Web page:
Moses, as depicted by Michelangelo, had a central role in God’s deliverance of the Israelites. Photo from Wikipedia

God's Word on Sunday: Absolute trust is our guiding light

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  • July 31, 2019

19th Sunday in Ordinary Time  Aug. 11 (Year C) Wisdom 18:6-9; Hebrews 11:1-2, 8-19; Luke 12:32-48

What did the Israelites know and when did they know it? 

Wisdom retold Israel’s history — especially Exodus — nearly a thousand years after the fact. But it was more than a retelling, for the author added theological reflection and amplification. 

According to Wisdom, the Israelites had plenty of advance notice of what was to take place on the night of their deliverance. Granted, there had been many signs and wonders — the plagues were quite a show. But the slaying of the first-born and Pharaoh’s change of heart would surpass them all. This foreknowledge was made possible by the dedication of a few — the children of “good people.”

They had all agreed to and accepted the divine law, and in secret they offered prayers and sacrifices. They formed an inner core of Israel, for most of the people probably had little understanding. Many would probably have doubted that Moses had the power to force Pharaoh’s hand. After all, Egypt was an ancient superpower and Pharaoh was viewed as a divinity on Earth. 

Liberation seemed highly unlikely, but this group of committed people were putting their money on the power of Israel’s God. 

Their adherence to divine law and the will of God was a key element in the drama of the Exodus from captivity. 

This highlights once again the importance of remaining committed to spiritual ideals and fidelity to God, especially in these confusing and troubled times. Many are saved by the fidelity, purpose and prayers of a few. No one will direct us in this undertaking. It is something that each decides for themselves, being strengthened by others of like inclinations.

Some think that faith is an illusion, nothing more than wishful thinking. The author of Hebrews has a very different view: Faith is the assurance of things hoped for; the conviction of things not seen. In other words, it is another way of knowing — a person of faith is certain in their heart and guts that something will come to pass despite evidence to the contrary. 

Faith was the internal compass for the life of Abraham and Sarah — stepping into the unknown, leaving all behind and believing that God would grant them an heir and a future. Many probably thought they were crazy, pointing to their advanced age and lack of a son.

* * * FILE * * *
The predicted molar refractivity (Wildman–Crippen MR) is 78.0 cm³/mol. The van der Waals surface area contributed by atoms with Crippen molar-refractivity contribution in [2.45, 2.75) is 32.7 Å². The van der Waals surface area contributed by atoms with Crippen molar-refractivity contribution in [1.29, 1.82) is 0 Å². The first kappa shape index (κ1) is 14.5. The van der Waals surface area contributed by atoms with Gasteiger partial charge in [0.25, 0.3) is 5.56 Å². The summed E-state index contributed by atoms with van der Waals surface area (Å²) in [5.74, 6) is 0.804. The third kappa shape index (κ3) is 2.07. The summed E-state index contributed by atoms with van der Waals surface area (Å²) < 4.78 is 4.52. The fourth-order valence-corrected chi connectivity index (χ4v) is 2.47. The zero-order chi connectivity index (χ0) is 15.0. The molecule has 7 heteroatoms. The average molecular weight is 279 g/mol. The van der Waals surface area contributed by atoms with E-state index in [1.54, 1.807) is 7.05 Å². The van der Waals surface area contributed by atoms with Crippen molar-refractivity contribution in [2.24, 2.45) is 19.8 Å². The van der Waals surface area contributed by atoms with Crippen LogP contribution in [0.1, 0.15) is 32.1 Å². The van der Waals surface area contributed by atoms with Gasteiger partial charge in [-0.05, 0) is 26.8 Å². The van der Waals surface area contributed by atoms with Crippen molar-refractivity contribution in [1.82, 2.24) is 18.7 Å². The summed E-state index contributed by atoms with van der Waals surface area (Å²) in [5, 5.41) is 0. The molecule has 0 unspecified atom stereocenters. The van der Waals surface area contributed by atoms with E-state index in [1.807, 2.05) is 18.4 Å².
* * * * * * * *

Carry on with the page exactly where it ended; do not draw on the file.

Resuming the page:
The faith that was their guiding light was not belief in any doctrine or creed because there were none. It was absolute, radical trust. For many, the goal of their longing seems to hover on the horizon without ever being completely fulfilled in this life. 

We have an intuitive sense that something wonderful awaits us. It must be like this, for it signifies that we are mere sojourners or passersby on the Earth. We long for a true home and that home is with God.

What we do while we wait is extremely important. We can fritter away the time and pursue many superficial and fleeting goals. Some merely put one foot in front of the other, plodding their way through life. 

The Gospels encourage us to make maximum use of each day, learning the lessons of life, serving the needs of others and drawing ever closer to God. The length of our life is not of prime importance and neither is the date of the Lord’s return. 

All we have is the day in front of us and if we treat each day as a gift and possibly our last, we will be more than ready when the time comes. 

It is said that what you do when you think no one is watching discloses what sort of a person you really are. 

One of the issues in the first Christian generations was the return of Jesus. Where was He, when would He come back? 

The parables in the Gospel about masters whose return is delayed address this pastoral problem well. Some of the servants give in to a self-indulgent or corrupt life. After all, who will know? 

Jesus always commends those who are found to be faithful and doing what they were charged to do when the master returns. 

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